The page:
North Dakota Senate passes watered down bill that 'emphasizes' Native American studies in existing school curricula
The Senate unanimously passed a bill that requires all North Dakota studies and U.S. history courses to include instruction about Native Americans, though many schools in the state already do so and it is unclear how much "Native American instruction" is enough to satisfy the bill and how that would be enforced.
BISMARCK — North Dakota's requirements for school curriculum could soon include instruction about Native Americans because of a bill recently passed by the Senate, but the addition may be solely words on a page after lawmakers quashed the bill's authority.
Senate Bill 2304 underwent an extensive amendment that states the current social studies and U.S. history curricula taught in schools must include instruction about Native Americans. With the amended language, it is unclear how much instruction about Native Americans is adequate or how it would be enforced. Many teachers statewide already include Native American history in their curricula to some degree.
The bill, originally drafted by Rep. Ruth Buffalo, D-Fargo, was drastically changed by an amendment proposed by fellow Democrat Sen. Erin Oban. The Bismarck senator said she wanted the bill to pass but did not believe passing it with the original language would be "workable."
"I'm somebody who tries to find common ground. I think there was common ground in this bill," Oban said. "... I think it's good for everybody — Native and non-Native."
As it was originally written, the bill would have required a four-week-long Native American curriculum at all elementary and secondary public and nonpublic schools in North Dakota. Teachers would have been required to teach students about the "contributions of Native Americans to the sociology of North Dakota," "current tribal relations with the state and the United States," and about tribal history, sovereignty, culture, current events and treaty rights, among other topics, according to the bill.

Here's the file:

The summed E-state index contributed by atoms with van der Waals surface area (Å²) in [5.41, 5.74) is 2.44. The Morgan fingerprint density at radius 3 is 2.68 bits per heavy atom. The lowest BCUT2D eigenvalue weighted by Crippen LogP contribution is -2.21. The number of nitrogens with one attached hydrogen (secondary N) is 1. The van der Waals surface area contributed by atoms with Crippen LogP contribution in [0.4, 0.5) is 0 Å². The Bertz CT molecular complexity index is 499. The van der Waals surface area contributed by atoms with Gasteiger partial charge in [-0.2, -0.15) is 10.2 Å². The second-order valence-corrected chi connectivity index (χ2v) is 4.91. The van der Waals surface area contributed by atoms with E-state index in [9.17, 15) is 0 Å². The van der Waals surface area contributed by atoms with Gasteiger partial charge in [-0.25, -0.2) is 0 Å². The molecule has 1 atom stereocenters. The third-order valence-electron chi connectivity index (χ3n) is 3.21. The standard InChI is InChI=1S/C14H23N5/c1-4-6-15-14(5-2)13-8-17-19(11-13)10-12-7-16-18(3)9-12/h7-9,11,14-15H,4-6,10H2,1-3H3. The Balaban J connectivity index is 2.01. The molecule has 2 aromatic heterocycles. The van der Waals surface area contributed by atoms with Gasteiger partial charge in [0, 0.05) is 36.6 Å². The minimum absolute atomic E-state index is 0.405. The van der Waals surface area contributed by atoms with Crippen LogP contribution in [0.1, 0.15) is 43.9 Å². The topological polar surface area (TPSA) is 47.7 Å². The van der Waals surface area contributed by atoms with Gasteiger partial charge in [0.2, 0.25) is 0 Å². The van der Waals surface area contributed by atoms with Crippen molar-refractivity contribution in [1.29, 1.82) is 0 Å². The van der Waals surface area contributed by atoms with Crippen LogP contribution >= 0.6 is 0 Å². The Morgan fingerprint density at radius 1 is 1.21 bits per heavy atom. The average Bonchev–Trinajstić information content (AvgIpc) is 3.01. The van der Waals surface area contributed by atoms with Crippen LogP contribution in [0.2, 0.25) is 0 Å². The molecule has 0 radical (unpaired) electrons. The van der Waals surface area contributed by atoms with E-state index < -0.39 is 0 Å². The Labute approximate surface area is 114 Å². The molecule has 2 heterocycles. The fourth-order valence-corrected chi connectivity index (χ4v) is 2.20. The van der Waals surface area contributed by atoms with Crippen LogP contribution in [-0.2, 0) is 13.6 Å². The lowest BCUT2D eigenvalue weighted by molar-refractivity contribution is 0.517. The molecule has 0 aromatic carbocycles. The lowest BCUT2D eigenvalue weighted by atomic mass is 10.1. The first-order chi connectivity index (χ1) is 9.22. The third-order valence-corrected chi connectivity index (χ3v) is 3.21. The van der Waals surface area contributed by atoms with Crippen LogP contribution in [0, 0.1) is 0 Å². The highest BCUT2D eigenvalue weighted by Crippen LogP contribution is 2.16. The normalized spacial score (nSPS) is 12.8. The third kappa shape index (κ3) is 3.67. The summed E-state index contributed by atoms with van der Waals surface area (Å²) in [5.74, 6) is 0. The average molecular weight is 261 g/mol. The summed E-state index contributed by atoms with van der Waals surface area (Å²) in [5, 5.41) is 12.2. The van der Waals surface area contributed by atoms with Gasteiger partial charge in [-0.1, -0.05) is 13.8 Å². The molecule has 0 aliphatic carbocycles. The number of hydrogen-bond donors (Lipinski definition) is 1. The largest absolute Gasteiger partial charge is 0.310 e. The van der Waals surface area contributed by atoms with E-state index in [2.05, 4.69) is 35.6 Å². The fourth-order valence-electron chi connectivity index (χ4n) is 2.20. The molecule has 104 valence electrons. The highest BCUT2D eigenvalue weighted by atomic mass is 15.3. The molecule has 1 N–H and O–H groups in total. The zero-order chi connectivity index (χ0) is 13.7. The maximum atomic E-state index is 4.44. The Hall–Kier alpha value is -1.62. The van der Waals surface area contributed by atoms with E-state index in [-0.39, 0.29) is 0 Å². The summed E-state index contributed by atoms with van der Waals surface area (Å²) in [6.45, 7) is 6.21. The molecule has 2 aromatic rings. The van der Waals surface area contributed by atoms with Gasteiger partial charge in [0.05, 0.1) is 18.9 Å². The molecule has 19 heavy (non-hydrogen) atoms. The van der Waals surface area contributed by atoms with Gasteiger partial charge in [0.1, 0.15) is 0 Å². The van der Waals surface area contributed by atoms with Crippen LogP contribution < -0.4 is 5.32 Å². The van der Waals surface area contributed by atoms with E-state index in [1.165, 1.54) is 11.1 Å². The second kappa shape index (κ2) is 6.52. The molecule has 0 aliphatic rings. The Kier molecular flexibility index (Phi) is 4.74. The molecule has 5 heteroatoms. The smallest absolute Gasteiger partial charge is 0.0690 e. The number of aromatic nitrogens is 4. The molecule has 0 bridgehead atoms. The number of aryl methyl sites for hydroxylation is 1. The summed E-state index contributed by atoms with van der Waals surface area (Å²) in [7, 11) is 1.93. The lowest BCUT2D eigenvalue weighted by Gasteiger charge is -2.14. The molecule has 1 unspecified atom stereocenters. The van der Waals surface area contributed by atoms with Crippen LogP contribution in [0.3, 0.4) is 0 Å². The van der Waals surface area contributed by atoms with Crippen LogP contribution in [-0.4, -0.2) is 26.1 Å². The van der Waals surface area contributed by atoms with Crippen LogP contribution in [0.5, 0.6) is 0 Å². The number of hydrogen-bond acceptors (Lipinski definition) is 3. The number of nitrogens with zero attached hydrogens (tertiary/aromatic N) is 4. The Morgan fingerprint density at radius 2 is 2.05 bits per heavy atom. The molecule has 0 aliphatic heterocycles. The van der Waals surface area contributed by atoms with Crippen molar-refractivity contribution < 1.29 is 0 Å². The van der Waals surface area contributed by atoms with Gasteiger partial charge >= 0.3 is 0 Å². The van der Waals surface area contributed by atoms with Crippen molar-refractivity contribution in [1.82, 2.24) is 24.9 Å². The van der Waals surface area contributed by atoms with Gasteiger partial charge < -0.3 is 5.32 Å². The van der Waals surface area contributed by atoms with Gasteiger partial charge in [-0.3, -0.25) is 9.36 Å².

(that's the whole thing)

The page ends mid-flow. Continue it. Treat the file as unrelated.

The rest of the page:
The bill was introduced by Sen. Richard Marcellias, D-Belcourt, an enrolled member of the Turtle Mountain Band of Chippewa.
The Senate unanimously passed the weakened amended version on Monday, Feb. 15, in a 47-0 vote. As amended, the bill requires social studies and U.S. history, "including Native American history," to be included in high school graduation requirements, though it is unclear how much teaching about Native American history is required.
Oban said she wanted to provide emphasis on what was already being done in schools, and when asked if the amended version of the bill was mainly a symbolic gesture, she said it could be interpreted that way.
"Adding the language to Century Code adds emphasis to what the state finds important," she said in a statement to The Forum.
Buffalo said the bill the Senate passed was not what supporters originally wanted, but it is a step in the right direction in teaching students about Native Americans. She said she understands that the likelihood of change is low for certain aspects of North Dakota.
Proponents who brought forward the original bill said its intent was to provide students in the state with an accurate history of Native Americans, especially the tribes in North Dakota.
"Native Americans are the original inhabitant of these very lands that we stand on, but often they are an afterthought within their very homelands," Buffalo said earlier this month in support of the bill. "Native Americans are not invisible."
Teaching students about Native Americans allows them to learn about the differences and similarities between the state's Native and non-Native population, said Leander McDonald, president of United Tribes Technical College, at a hearing earlier this month.
"In the long term, I believe (the bill) in education will help dispel stereotypes, decrease racism and discrimination and assist all North Dakotans to move in a positive direction with regard to race relations," McDonald said.
The North Dakota Department of Public Instruction partnered with tribal elders in the state in 2015 to create a curriculum about Native American history. Although the program already exists for teachers to use, the bill's supporters said many teachers were still not using it, and that is why a mandate is needed.
But Oban, a former teacher, said she is against the Legislature requiring educators to teach specific curricula as that decision should be left up to local school boards and the teachers themselves.
Nick Archuleta, president of North Dakota United, said the teachers union is pleased with the bill the Senate passed because curricula should be decided at the local level by schools, and the bill emphasizes the importance of a well-rounded education in the state's history.
Though the bill creates an emphasis on something already present in many schools statewide, Oban said she wanted to pass it because teaching about Native American history and culture is important, especially since there are five federally recognized tribes that share borders with the state itself.
The bill will be forwarded to the House for further consideration.
Readers can reach Forum reporter Michelle Griffith, a Report for America corps member, at email@example.com.